Despite significant improvements in the care and management of acutely ill infants, septicemia remains one of the top 10 causes of neonatal death. Neonates can present either shortly after birth or later with subtle signs to suggest infection. Early diagnosis and prompt intervention are essential to prevent serious morbidity and mortality in neonates (<28 days of age) and infants (>28 days of age) with sepsis. Unlike older children, a young infant is often incapable of demonstrating clinical evidence of illness, and even a "well-appearing" infant may have a bacterial or viral disease. The immaturity of the newborn's immune system may increase the susceptibility of these patients to infections. The following article is a review of the clinical presentation, differential diagnosis, and evaluation and management of a neonate presenting to the emergency department with suspected sepsis.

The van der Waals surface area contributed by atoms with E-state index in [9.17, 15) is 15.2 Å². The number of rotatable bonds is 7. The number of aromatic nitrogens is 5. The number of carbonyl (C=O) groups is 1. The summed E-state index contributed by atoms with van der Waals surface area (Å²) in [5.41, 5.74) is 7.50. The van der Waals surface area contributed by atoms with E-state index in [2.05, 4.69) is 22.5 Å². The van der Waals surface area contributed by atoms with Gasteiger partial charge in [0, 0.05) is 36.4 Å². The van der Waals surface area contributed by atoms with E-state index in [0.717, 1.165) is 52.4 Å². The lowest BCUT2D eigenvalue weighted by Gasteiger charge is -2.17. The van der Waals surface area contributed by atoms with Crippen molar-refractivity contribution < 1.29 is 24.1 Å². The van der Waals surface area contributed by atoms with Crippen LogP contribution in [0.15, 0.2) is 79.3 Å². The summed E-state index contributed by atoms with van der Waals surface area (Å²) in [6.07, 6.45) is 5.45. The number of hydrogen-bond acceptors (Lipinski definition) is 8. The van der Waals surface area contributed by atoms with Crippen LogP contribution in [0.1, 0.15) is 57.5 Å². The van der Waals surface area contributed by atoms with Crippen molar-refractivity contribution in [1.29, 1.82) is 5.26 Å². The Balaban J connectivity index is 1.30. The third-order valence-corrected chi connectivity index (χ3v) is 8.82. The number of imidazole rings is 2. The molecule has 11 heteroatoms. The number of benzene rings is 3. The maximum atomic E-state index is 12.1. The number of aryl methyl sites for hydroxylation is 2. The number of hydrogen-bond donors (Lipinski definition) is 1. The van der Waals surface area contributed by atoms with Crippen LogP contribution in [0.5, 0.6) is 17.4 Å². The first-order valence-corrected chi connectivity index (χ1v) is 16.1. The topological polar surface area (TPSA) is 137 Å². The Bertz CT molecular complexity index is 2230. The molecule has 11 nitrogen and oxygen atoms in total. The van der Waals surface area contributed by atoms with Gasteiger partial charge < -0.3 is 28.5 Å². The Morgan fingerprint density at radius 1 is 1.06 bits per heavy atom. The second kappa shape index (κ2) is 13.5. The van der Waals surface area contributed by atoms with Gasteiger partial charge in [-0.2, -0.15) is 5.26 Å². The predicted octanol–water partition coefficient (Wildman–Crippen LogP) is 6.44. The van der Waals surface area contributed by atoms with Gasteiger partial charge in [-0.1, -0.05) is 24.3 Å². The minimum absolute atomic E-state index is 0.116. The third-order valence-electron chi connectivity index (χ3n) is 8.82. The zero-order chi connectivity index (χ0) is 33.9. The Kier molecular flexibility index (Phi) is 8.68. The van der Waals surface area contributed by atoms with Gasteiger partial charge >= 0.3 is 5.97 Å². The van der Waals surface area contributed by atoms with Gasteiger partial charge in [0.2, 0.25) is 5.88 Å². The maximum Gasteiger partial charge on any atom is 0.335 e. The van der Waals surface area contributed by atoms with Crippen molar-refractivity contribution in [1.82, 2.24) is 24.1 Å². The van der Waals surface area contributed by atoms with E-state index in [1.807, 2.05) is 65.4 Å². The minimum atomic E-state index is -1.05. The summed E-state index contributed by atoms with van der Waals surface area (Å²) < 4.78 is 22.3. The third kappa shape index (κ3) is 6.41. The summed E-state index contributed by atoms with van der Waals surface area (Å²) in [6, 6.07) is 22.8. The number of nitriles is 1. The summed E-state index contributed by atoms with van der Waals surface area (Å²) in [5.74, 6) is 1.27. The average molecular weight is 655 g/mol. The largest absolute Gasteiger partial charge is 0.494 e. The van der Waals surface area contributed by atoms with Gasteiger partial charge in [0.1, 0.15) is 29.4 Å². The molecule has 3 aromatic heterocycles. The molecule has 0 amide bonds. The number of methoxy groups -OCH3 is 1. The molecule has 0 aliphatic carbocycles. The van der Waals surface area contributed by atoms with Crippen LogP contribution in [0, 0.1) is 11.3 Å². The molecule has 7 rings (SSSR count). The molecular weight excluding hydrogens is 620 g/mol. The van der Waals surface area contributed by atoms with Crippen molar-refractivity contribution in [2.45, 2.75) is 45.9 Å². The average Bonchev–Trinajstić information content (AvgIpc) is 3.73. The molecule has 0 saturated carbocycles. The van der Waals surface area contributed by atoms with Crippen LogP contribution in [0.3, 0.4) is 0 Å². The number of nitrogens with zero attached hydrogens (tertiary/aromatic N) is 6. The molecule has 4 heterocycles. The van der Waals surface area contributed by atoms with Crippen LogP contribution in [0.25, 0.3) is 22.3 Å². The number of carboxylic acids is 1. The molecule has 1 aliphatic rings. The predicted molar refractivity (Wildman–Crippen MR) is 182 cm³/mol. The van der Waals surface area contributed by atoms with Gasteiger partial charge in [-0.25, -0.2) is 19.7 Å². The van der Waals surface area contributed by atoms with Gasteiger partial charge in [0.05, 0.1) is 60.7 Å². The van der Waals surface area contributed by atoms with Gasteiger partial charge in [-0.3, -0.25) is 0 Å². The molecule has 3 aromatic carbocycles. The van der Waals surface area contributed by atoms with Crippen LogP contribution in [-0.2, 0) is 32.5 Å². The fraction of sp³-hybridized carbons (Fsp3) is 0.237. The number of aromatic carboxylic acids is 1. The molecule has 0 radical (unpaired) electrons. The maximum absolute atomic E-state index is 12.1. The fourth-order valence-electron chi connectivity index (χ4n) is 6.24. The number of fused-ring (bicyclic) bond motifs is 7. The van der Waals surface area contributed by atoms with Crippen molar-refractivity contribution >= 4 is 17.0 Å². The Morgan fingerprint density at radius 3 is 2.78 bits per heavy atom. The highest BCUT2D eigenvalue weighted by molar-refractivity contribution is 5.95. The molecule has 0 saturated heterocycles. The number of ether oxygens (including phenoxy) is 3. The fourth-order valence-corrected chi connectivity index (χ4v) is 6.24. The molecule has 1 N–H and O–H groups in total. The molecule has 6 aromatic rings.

- bacterial and viral infection
- emergency department
- immune system
- neonatal sepsis
ASJC Scopus subject areas
- Pediatrics, Perinatology, and Child Health
- Emergency Medicine